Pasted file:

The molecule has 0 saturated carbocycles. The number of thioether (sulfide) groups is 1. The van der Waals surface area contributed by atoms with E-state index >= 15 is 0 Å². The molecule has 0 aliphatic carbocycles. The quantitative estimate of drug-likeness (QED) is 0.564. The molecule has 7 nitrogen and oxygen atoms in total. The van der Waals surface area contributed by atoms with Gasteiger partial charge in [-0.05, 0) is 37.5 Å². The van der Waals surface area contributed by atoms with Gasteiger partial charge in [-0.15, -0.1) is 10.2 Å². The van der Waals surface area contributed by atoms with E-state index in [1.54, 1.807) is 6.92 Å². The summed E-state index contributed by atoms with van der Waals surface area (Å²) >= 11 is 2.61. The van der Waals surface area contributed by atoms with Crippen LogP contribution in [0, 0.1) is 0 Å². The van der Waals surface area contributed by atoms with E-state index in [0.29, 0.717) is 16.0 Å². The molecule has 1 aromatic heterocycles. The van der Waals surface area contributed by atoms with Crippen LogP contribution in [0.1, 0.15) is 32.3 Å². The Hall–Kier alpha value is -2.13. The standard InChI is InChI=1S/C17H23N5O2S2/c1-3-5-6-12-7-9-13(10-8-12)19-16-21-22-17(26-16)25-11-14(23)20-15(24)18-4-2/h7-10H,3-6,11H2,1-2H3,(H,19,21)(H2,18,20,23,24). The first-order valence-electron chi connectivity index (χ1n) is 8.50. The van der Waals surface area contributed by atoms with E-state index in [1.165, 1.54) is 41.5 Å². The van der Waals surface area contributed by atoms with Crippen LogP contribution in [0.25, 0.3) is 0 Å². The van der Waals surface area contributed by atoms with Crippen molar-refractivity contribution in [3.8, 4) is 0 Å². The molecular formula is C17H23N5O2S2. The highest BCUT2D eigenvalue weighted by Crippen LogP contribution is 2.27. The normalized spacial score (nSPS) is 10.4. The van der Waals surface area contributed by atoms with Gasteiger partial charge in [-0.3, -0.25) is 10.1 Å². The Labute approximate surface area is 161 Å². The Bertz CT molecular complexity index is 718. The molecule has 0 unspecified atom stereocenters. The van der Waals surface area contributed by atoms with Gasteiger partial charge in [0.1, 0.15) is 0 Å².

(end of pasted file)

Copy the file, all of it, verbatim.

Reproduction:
The molecule has 0 saturated carbocycles. The number of thioether (sulfide) groups is 1. The van der Waals surface area contributed by atoms with E-state index >= 15 is 0 Å². The molecule has 0 aliphatic carbocycles. The quantitative estimate of drug-likeness (QED) is 0.564. The molecule has 7 nitrogen and oxygen atoms in total. The van der Waals surface area contributed by atoms with Gasteiger partial charge in [-0.05, 0) is 37.5 Å². The van der Waals surface area contributed by atoms with Gasteiger partial charge in [-0.15, -0.1) is 10.2 Å². The van der Waals surface area contributed by atoms with E-state index in [1.54, 1.807) is 6.92 Å². The summed E-state index contributed by atoms with van der Waals surface area (Å²) >= 11 is 2.61. The van der Waals surface area contributed by atoms with Crippen LogP contribution in [0, 0.1) is 0 Å². The van der Waals surface area contributed by atoms with E-state index in [0.29, 0.717) is 16.0 Å². The molecule has 1 aromatic heterocycles. The van der Waals surface area contributed by atoms with Crippen LogP contribution in [0.1, 0.15) is 32.3 Å². The Hall–Kier alpha value is -2.13. The standard InChI is InChI=1S/C17H23N5O2S2/c1-3-5-6-12-7-9-13(10-8-12)19-16-21-22-17(26-16)25-11-14(23)20-15(24)18-4-2/h7-10H,3-6,11H2,1-2H3,(H,19,21)(H2,18,20,23,24). The first-order valence-electron chi connectivity index (χ1n) is 8.50. The van der Waals surface area contributed by atoms with E-state index in [1.165, 1.54) is 41.5 Å². The van der Waals surface area contributed by atoms with Crippen LogP contribution in [0.25, 0.3) is 0 Å². The van der Waals surface area contributed by atoms with Crippen molar-refractivity contribution in [3.8, 4) is 0 Å². The molecular formula is C17H23N5O2S2. The highest BCUT2D eigenvalue weighted by Crippen LogP contribution is 2.27. The normalized spacial score (nSPS) is 10.4. The van der Waals surface area contributed by atoms with Gasteiger partial charge in [-0.3, -0.25) is 10.1 Å². The Labute approximate surface area is 161 Å². The Bertz CT molecular complexity index is 718. The molecule has 0 unspecified atom stereocenters. The van der Waals surface area contributed by atoms with Gasteiger partial charge in [0.1, 0.15) is 0 Å².